For, by, and about people with multiplicity, dissociation, and amnesia

General Crisis Links & Support

Crisis Support

Additional resources for the talk ‘Supporting Someone in a Dissociative Crisis’ by Sarah K Reece, first delivered at the International Hearing Voices Congress in Melbourne 2013. Most of these links are to articles published on Sarah’s personal blog, where they can be easily shared or directly printed using the options at the end of the post. If you haven’t heard this talk but are in crisis or supporting someone in crisis, please look through this page to find further resources for your situation. If you can’t find what you’re looking for, please contact me at sarah@di.org.au but please be aware I may take a week or more to respond! More immediate help can be found through the following services:

In Australia try

  • Lifeline 13 11 14 (free from landlines and mobiles)
  • ACIS 13 14 65 for mental health emergencies
  • Kids Helpline 1800 55 1800 (for young people aged 5 to 25)
  • Or 000 for an ambulance if you know the person is in life threatening danger and where they are

In America they have the suicide prevention lifeline on 1800 273 8255.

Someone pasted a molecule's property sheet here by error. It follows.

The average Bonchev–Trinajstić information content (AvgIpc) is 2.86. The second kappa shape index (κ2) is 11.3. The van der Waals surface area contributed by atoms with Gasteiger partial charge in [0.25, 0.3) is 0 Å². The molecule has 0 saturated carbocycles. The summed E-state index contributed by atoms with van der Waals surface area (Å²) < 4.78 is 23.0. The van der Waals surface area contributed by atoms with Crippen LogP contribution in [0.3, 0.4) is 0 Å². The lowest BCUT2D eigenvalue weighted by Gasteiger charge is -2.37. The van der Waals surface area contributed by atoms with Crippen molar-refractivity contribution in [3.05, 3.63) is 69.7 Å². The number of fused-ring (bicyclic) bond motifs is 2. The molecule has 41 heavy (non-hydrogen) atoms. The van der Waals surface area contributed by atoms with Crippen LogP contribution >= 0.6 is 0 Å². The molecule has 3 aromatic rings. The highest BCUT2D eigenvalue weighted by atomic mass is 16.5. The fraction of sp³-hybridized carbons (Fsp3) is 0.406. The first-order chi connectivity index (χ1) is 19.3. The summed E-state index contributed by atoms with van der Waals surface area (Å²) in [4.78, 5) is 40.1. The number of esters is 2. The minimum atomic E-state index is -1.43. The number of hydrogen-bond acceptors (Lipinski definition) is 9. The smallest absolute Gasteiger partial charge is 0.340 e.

If you’re affected by suicide – either yourself or by someone else and need to talk, the suicide call-back service can be helpful – obviously these ones aren’t for immediate crisis. http://www.suicidecallbackservice.org.au

My (Sarah) personal approaches to crisis

Staying safe in a crisis when you don’t have support

Using black humour to stop crises building momentum

Survival lessons about managing crisis from people who survive extreme environments

Not getting gung-ho about treatment

Self care & a myth of Crisis Mode – understanding the power and risks of going into crisis mode

Trauma Recovery information and links

For those of us who are supporting other people

It can be helpful to remember that crisis is not always a bad thing.

One definition is that it is merely the interruption of a pattern. Sometimes patterns have been destructive or limiting, and through crisis we find more freedom and hope. Even in instances where crisis was terrible, there can be silver linings – I have reflected that in my own history:

Crisis has at times been the best thing that could have happened

It can also help to remember to remember that dissociation is not always pathological or the cause of the crisis but is sometimes a very helpful, even life saving, response to a crisis:

Dissociation is a super power

More about causes and responses to specific types of crisis:

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